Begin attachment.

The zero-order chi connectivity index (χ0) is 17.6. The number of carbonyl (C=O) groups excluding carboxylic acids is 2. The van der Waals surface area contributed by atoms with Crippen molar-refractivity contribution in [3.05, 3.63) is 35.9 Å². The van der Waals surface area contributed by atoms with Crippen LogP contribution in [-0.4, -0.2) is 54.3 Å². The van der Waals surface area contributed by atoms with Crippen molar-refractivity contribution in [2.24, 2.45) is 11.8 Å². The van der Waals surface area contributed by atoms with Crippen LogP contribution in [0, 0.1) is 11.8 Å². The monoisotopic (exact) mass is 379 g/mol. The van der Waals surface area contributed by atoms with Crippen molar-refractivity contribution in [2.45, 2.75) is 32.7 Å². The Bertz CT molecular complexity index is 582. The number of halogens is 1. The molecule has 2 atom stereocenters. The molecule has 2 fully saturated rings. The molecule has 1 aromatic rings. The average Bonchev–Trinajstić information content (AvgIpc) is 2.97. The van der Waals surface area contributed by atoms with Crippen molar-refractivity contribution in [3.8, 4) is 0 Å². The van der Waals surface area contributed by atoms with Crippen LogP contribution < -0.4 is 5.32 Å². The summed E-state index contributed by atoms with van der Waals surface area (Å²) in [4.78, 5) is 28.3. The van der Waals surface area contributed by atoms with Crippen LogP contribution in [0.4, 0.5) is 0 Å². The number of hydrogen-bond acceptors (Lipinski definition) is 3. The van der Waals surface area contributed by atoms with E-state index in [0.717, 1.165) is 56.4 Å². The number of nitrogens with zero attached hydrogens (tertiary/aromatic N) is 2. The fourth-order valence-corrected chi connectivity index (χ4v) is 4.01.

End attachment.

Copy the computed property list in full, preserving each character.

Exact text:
The zero-order chi connectivity index (χ0) is 17.6. The number of carbonyl (C=O) groups excluding carboxylic acids is 2. The van der Waals surface area contributed by atoms with Crippen molar-refractivity contribution in [3.05, 3.63) is 35.9 Å². The van der Waals surface area contributed by atoms with Crippen LogP contribution in [-0.4, -0.2) is 54.3 Å². The van der Waals surface area contributed by atoms with Crippen molar-refractivity contribution in [2.24, 2.45) is 11.8 Å². The van der Waals surface area contributed by atoms with Crippen LogP contribution in [0, 0.1) is 11.8 Å². The monoisotopic (exact) mass is 379 g/mol. The van der Waals surface area contributed by atoms with Crippen molar-refractivity contribution in [2.45, 2.75) is 32.7 Å². The Bertz CT molecular complexity index is 582. The number of halogens is 1. The molecule has 2 atom stereocenters. The molecule has 2 fully saturated rings. The molecule has 1 aromatic rings. The average Bonchev–Trinajstić information content (AvgIpc) is 2.97. The van der Waals surface area contributed by atoms with Crippen molar-refractivity contribution in [3.8, 4) is 0 Å². The van der Waals surface area contributed by atoms with Crippen LogP contribution < -0.4 is 5.32 Å². The summed E-state index contributed by atoms with van der Waals surface area (Å²) in [4.78, 5) is 28.3. The van der Waals surface area contributed by atoms with Crippen LogP contribution in [0.4, 0.5) is 0 Å². The number of hydrogen-bond acceptors (Lipinski definition) is 3. The van der Waals surface area contributed by atoms with E-state index in [0.717, 1.165) is 56.4 Å². The number of nitrogens with zero attached hydrogens (tertiary/aromatic N) is 2. The fourth-order valence-corrected chi connectivity index (χ4v) is 4.01.